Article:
One of the mysteries of the English language finally explained.
Capacity or scope for negotiation or operation, especially in order to modify a previous statement or decision.‘the state legislature allows very little wiggle room in how to design the ballot’
freedom, scope, room to manoeuvre, latitude, elbow room, slack, space, room, liberty, room to spare, room to operate, scope for initiative, freedom of action, freedom from restriction, a free hand, flexibility, independence, licence, self-determination, free rein, free play, unrestrictedness, indulgence, margin, play, give, laxity, leisureView synonyms
- ‘You could also argue that without the press, the government would have far more power, or at least wriggle room, to carry out their schemes without opposition.’
- ‘I suggest that you ask for more than you expect to receive so that you have wiggle room and can negotiate.’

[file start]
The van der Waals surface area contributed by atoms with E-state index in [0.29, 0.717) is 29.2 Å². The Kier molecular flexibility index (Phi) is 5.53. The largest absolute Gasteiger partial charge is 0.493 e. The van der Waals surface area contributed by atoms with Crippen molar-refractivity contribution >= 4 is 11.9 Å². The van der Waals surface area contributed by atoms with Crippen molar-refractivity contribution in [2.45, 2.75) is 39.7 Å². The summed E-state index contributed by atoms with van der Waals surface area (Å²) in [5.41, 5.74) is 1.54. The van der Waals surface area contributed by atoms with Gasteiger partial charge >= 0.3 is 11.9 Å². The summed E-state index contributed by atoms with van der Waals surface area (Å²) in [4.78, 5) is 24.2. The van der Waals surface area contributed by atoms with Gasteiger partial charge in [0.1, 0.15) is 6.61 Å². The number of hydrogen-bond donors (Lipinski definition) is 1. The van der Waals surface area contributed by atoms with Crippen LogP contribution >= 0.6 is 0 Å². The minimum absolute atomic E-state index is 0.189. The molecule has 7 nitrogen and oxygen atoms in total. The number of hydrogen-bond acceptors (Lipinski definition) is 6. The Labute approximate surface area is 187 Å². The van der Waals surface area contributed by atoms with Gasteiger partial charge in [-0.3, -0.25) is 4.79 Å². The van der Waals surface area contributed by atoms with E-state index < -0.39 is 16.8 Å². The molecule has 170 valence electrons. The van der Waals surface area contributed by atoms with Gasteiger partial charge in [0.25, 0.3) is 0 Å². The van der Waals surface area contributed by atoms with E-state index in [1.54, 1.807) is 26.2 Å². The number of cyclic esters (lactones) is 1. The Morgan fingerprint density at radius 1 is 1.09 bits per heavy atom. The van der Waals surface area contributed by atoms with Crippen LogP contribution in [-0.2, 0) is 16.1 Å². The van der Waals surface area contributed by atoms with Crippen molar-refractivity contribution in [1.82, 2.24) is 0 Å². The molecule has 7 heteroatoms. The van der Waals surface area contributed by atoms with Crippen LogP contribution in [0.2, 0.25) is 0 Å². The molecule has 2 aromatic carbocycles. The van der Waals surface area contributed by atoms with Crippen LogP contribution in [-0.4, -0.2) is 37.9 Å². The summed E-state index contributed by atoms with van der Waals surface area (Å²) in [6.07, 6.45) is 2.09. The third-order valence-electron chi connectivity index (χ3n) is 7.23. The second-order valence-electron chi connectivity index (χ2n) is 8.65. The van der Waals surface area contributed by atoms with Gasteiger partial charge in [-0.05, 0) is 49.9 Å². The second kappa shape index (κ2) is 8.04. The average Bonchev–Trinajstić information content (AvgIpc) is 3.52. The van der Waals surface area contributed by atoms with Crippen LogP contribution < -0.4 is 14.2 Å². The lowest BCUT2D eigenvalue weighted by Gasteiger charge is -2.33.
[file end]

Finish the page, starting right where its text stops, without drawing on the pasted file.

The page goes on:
- ‘If that is the case, the treaty was shoddily written by allowing the wriggle room on a technicality.’
- ‘There's probably wiggle room in that ‘knowingly and willfully’ part.’
- ‘CNET looked into it and found that there is some wriggle room in the definitions and standards.’
- ‘You may be stuck between a rock and a hard place, but if you look hard enough you'll find some wriggle room.’
- ‘The party recently gave the First Minister enough wiggle room to negotiate on it in coalition talks next May.’
- ‘The statement appears to leave a bit of wiggle room.’
- ‘Still, to give herself some wriggle room, she adds: "I don't want to say never."’
- ‘Now, of course I'm naturally suspicious, but point two could be read as a qualification of point one, in which case it allows wiggle room for the legal torture of inmates.’
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